The European Council will vote later this month on a proposal to go carbon neutral by 2050. The ramifications of the EU's decision will extend far beyond its borders.
Between 1850 and 1960, the world generally experienced a constant growth of emissions, due largely to industrialization and population growth, particularly in the United States.
Poland has a mixed record on climate, but this COP24 provides an opportunity to leave a legacy of leadership.
While virtually all countries have national climate plans, in many cases it’s not clear what effect they’ll have on emissions.
As countries formalize their climate action plans, some are shifting to more stringent targets, increasing transparency, and reflecting recent developments in knowledge and technology. Some countries, however, have lowered their ambition or made tweaks that make their commitment less clear.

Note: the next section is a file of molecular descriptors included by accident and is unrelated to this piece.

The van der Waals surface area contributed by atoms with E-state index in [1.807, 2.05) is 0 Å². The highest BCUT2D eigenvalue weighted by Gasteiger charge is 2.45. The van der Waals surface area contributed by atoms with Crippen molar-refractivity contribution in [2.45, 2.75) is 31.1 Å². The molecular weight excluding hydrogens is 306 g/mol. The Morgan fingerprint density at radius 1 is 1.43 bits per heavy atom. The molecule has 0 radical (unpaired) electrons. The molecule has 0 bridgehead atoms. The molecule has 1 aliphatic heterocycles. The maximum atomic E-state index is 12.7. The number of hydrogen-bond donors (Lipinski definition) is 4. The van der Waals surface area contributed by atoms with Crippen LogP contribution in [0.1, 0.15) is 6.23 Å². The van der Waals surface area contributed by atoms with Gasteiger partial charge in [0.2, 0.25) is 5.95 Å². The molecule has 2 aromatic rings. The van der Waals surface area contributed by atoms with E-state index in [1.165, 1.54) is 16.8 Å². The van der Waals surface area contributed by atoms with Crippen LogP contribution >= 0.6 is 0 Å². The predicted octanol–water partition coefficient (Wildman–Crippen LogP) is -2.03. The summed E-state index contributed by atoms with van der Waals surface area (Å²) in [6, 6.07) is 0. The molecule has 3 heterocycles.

A new WRI tool makes it easier than ever to compare climate models and understand their workings.
The top emitters have remained mostly the same, but there are interesting wrinkles when you look at cuts like per capita data and countries that have peaked their emissions.
Climate Watch offers powerful insights to help countries deliver on their climate and sustainable development goals.
To help decision-makers integrate the aims of the Paris Agreement and the 2030 Agenda for Sustainable Development, a new Climate Watch tool finds links between countries' climate action commitments and the Sustainable Development Goals.